Archive for January, 2010

Documents that (don’t) work

Have you ever come across a document that didn’t work for you? I bet you have. Just last week, I encountered a small yet relevant example myself.

The document…

I was delivered a parcel and because I wasn’t home, the courier service left me a card detailing what to do to arrange for a re-delivery or pick-up. I had the choice of having the parcel re-delivered to the same address, to a different address or picking it up myself. The card also provided additional instructions; it told me how soon items could be re-delivered and that I needed to present an ID when I wanted my item re-delivered to a different address. So far, so good.

worked for me…

I decided to pick up my parcel. The card provided the pick-up location and opening hours which was great. Of course, the pick-up location for couriers often happens to be a bit further out of town. I have a car, so I’m lucky. I got there, parked my car close-by (plenty of parking available) and made my way to the counter where I was greeted not only by a friendly member of staff but also by a sign stating that an ID must be presented to collect the item.

but wouldn’t have worked for Bob…

I said I was lucky. All I had to do is march back to my car and get my driver licence. However, I could have been an elderly person without a car and no driver licence. Let’s call him Bob. Since the card did not tell Bob to bring along an ID to pick up his parcel, I doubt that he would have thought of taking his passport (or birth certificate).

yet could work easily for everyone…

One additional instruction on the card could have helped Bob and prevented him from having to embark on a strenuous bus journey across town twice.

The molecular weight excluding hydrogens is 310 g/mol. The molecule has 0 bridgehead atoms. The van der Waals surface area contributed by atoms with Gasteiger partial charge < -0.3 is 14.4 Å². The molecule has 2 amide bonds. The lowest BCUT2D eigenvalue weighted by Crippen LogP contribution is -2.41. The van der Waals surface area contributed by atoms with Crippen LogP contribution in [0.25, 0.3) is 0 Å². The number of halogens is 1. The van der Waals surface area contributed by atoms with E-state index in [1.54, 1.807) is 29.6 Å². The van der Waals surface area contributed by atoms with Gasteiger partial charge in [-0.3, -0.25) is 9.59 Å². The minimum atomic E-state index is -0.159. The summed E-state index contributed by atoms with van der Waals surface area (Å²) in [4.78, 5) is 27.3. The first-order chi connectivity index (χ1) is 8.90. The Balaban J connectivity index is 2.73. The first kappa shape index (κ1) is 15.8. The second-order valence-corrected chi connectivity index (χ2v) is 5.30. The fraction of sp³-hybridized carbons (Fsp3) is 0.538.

Sometimes it’s only one extra line that can make a document so much more user-friendly, but often it’s more than that. Think of seemingly contradicting instructions on how to put together a shelf, or the latest letter from your bank that requires a degree in accounting or finance to understand it.

If you want to know how to write documents that work, check out our free information session.


January 27, 2010 at 8:56 pm Leave a comment

Disposing of the filing

I’m working my way through my paper files, shredding all those documents inappropriate to put out for recycling. So, what do you do with a huge heap of shredded paper? Why, buy an Eco Paper Briquette maker from the great New Zealand Nature company ( of course. We shall bask in the hot air produced from those old client documents this winter.

January 20, 2010 at 9:32 pm Leave a comment

Information-map your content the agile way

An important trend

Ellis Pratt of Cherryleaf lists content analysis as one of ten trends in technical communication for 2010. Content should be integrated and consistent (across documents and other support tools), analysed as to its re-usability for different types of output (paper, online, multimedia, etc.) and it should contribute to the overall user experience (user-focused, task-oriented).

IM content analysis

The Information Mapping® methodology has always advocated thorough content analysis. The trained information mapper is first of all an analyst of content. Before designing and developing new content, an Information Mapping® consultant will:

  • identify the users’ needs and the purpose of the information
  • analyse existing content and identify any gaps
  • collate and analyse subject matter knowledge, and
  • if necessary, map the relevant business processes.

Real-world issues

Traditionally, analysis and design forms the first stage in a project. Unfortunately, this stage is often cut short through deadlines, budget restrictions, limited availability of subject matter experts, etc.  The solution: an agile approach to content development.

Using the agile approach

Typical features of the agile approach to content development include short development cycles, regular progress reports and project reviews, and collaborative authoring (e.g. through a Wiki).  The topic-oriented nature of the Information Mapping® methodology (chunking content in specific units of information) lends itself to easily develop user-focused, task-oriented content in an agile way.

January 13, 2010 at 9:49 pm Leave a comment

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